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Anyone who thinks a world-class business school cannot be created in a couple of decades, or that you cannot do it in Asia, should think again. For in 15 years, Hong Kong University of Science and Technology has grown to be one of the most respected business schools in Asia.
Much credit for all this must go to the two professor Chans, its founding dean, Yuk-Shee Chan, senior advisor to HKUST’s president, and the school’s current dean KC Chan. He joined the school in 1993, became acting dean in 2001, and was given the top job in 2002.
He is a deceptively youthful-looking 49-year-old and would look at home behind the dean’s desk at any global business school. He taught in Finland and the US – at Ohio State University – before pursuing a career at HKUST. He received his bachelor, MBA and doctoral degrees from US universities. At the school he hopes to build a bridge between the world-class aspirations of HKUST and the local needs of Hong Kong business.
“We have to be a first class international school – faculty, students, curriculum,” he says. “But we have to give context, we have to give a Chinese flavour.”
As one of the few Cantonese speakers at the school he can interact with the local Hong Kong business community as easily as speaking on the international stage. He is a Justice of the Peace and a member of the Hang Seng Index Advisory Committee and chairman of the Consumer Council in Hong Kong.
It is clear that the strength of the school lies in its founding philosophy, to build a research institution second to none and recruit only internationally- trained faculty. “These are the people everyone is trying to grab,” says the dean.
Almost all the HKUST faculty have PhD degrees from US, Canadian or European institutions. Indeed, the most popular PhD at the school is from the University of Chicago – Prof Chan earned his Chicago PhD in finance in 1985. Only 15 per cent of the faculty are from Hong Kong, with a further 30 per cent from mainland China, Singapore or Taiwan.
The school has also taken a decisive stand on research: it should appeal to both the academic and the business world. Articles have to be published in the top academic journals and then adapted for publication for business readers. Practitioner articles have to be published in Chinese as well as English, to reach to business people in mainland China.
Prof Chan sees dissemination of articles as a way of building the brand. “We tried to figure out how we could build the brand. We went back to our core value. We are a school with excellence in research. We have tried to communicate this.”
Its position as a global business school has been boosted by location. “Hong Kong is not a Chinese city; it is one of the world’s international cities,” he says.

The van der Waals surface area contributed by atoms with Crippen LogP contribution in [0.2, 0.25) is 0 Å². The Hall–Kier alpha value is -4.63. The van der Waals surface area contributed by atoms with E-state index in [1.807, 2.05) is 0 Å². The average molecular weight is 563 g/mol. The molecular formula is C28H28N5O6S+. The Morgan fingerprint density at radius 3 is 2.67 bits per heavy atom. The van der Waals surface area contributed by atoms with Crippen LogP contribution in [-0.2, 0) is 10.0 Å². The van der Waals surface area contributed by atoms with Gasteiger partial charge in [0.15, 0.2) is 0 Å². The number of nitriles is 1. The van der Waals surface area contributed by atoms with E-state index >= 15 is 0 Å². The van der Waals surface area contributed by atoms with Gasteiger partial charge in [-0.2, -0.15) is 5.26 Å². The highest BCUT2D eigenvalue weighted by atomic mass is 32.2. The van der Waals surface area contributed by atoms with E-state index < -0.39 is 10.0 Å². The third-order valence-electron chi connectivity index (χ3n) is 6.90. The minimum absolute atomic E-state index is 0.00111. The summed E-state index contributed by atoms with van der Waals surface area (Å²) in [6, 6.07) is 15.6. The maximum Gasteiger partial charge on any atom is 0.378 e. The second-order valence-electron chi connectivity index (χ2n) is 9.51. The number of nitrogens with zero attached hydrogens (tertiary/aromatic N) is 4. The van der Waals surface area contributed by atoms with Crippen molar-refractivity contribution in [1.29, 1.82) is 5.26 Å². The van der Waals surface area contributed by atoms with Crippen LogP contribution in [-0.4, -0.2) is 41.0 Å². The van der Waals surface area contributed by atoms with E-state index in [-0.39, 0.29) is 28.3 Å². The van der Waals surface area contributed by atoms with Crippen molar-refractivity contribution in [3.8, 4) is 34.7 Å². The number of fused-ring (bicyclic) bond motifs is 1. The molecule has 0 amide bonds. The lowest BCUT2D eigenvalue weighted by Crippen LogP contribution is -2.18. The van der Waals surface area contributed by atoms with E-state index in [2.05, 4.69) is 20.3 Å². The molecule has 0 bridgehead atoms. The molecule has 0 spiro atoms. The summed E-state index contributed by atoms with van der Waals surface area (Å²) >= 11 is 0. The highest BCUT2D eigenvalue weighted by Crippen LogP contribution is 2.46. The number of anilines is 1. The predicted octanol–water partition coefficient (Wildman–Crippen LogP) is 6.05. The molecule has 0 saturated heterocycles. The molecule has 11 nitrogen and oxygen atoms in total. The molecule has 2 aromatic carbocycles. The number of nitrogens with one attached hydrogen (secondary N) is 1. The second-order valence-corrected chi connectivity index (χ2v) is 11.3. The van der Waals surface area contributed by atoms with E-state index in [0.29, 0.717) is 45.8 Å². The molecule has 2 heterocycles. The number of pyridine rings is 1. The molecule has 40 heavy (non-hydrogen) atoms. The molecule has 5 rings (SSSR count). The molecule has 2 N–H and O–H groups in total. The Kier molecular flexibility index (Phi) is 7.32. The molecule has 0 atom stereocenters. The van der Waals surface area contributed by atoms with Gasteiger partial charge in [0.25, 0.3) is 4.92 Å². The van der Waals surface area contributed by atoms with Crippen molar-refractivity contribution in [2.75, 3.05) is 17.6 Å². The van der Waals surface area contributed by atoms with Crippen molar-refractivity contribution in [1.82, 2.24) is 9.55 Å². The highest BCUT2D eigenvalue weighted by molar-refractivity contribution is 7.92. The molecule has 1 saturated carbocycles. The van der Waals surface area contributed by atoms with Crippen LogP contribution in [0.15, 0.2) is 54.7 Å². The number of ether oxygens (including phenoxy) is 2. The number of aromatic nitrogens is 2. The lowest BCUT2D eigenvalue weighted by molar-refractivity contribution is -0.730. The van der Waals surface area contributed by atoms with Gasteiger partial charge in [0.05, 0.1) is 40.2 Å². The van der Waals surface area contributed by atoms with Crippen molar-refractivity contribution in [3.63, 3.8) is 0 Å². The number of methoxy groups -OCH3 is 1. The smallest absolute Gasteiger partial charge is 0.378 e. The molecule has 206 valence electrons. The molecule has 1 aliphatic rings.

“Firms in Hong Kong are doing global recruiting; our students are competing with the Ivy Leagues and Oxford and Cambridge.”
The flagship programme at HKUST is the executive MBA programme the school teaches jointly with the Kellogg school at Northwestern University. It has been ranked in the top 10 executive MBA programmes by the Financial Times since it entered the rankings in 2003.
“We love the thing,” says Prof Chan. “I must give credit to Kellogg: they had this vision of going to Asia and working with a local school. At the time it [the partnership] felt right because of the chemistry.”
The joint degree has given HKUST access to some of the best business school faculty in the world and provided brand recognition. Students who sign up for the Hong Kong-based EMBA are often US citizens working in Hong Kong. This is one reason why alumni from the programmes command the highest salaries ($294,374) three years after graduation of all who respond to the FT survey.
But when Prof Chan became dean he had his work cut out developing the full-time MBA programme. “When I stepped into the dean’s office I realised we had to really beef up the MBA programme. We looked at the MBA market and realised we were embarrassingly tiny. Students [in Hong Kong] wanted to be part-time but this did not give us the challenge we needed.” At its low point the programme had 17 students, because that was the number it could attract that were of the required calibre. These days there are 70 on the MBA programme.
To make the leap the school had to move from attracting local students to being global. “Eight years ago our students were only from Hong Kong: now they’re from China and all over the world,” says the dean. “We’re still not a major international business school like London or Insead, but when people look at Asia, they consider us.”
The number of MBA alumni may be small, but the school has a substantial undergraduate programme, admitting 700 a year. It also teaches a 15-month international EMBA programme in China, including Beijing and Shenzhen as well as Hong Kong, a part-time MBA programme in Shenzen, MSc programmes in finance, economics and information systems and a PhD programme. All in all, a portfolio of which many older schools would be proud.
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